May 19, 2024 - Politics & Policy

Senate Democrats don't believe Biden's bad polls, either

US President Joe Biden walks with US Senate Majority Leader Chuck Schumer upon arrival at Hancock Field Air National Guard Base in Syracuse, New York

President Joe Biden walks with US Senate Majority Leader Chuck Schumer. Photo: Andrew Caballero-Reynolds/AFP via Getty Images

Democratic senators who represent presidential battlegrounds agree with President Biden — polls showing him trailing former President Trump in those key states are wrong.

Why it matters: The skepticism is especially notable because a number of Democrats from those states have a polling lead over their Republican opponents in pivotal Senate races.

  • "No, I do not think that they are accurate," Sen. Debbie Stabenow (D-Mich.) told Axios. Her retirement has triggered one of the most competitive Senate races. Democrat Elissa Slotkin has been leading in early polls, even as Biden lags behind Trump.
  • "The polls showed that I was down when I entered my race. And polls didn't look that great for Angela Alsobrooks a couple weeks ago, but she won the primary heartedly," Sen. Raphael Warnock (D-Ga.) told Axios.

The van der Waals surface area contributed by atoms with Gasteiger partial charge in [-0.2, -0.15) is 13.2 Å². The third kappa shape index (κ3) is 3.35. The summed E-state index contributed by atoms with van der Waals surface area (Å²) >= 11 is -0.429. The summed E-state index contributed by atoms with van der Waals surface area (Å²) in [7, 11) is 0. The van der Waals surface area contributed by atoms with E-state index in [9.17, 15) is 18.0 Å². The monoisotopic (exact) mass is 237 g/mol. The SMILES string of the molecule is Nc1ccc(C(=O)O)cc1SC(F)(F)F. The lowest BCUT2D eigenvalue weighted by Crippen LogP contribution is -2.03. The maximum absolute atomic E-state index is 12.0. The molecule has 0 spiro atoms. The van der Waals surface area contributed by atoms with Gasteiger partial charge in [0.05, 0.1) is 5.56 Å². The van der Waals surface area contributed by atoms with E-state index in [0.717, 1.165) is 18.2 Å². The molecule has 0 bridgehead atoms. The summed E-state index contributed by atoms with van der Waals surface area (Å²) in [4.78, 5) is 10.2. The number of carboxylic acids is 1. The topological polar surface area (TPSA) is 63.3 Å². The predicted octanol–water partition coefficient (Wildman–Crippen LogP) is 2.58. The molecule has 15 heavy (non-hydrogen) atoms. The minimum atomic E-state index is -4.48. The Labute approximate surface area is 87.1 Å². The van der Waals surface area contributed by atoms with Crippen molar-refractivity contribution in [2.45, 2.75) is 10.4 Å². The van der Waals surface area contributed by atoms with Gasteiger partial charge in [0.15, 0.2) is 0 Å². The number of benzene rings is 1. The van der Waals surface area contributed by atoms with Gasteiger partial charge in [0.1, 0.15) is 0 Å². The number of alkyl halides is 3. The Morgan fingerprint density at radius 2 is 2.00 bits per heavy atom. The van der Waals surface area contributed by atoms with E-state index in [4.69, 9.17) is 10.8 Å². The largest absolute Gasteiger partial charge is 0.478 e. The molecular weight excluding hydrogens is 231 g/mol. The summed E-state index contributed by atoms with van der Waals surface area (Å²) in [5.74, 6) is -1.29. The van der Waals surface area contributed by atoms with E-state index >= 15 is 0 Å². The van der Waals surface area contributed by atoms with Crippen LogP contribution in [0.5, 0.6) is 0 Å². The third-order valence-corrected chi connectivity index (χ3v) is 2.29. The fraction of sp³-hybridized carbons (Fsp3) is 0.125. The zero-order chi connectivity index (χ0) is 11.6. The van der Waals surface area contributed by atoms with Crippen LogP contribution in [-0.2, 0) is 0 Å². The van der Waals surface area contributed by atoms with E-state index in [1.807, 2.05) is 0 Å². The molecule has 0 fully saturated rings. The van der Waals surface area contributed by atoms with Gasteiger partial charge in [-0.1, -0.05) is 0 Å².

The big picture: After Trump's 2016 expectation-defying win, pollsters and strategists made adjustments aimed at better capturing Trump supporters.

  • Now, Democrats say the polls are missing key voter dynamics on their side.
  • "There are certain communities that are missed," added Warnock, who narrowly ousted Republican Kelly Loeffler in a 2021 runoff.
  • Still, Democratic Senate candidates in Arizona, Nevada, Pennsylvania and Wisconsin are running well ahead of Biden and lead their Republican rivals, according to the latest New York Times/Sienna survey.

What they're saying: "It's early," Sen. Bob Casey (D-Penn.), who led Republican challenger David McCormick by five percentage points in the survey, told Axios.

  • "Every candidate, whether it's the president or me — we have to work every day to earn people's votes."
  • Sen. Mark Kelly (D-Ariz.) also told Axios elections in his state are always going to be close, but he predicted Biden would win. He added that he would like to see Biden and Vice President Harris visit Arizona more.

Biden is campaigning in swing states where polls show he needs to make up ground.

  • He gave the commencement address Sunday at the historically Black Morehouse College in Atlanta, and is speaking at a large NAACP dinner in Detroit.
  • He was in Wisconsin last week and has visited his birth state of Pennsylvania at least seven times this year, according to the Philadelphia Inquirer.

What to watch: Democrats in competitive races may shy away from directly tying their campaigns to Biden's, lest the president become a drag on their bids.

  • Democratic strategists are urging senate candidates to focus on comparisons to what they see as weaker GOP challengers.
  • "Senate races are candidate versus candidate battles," one Democratic strategist told Axios.
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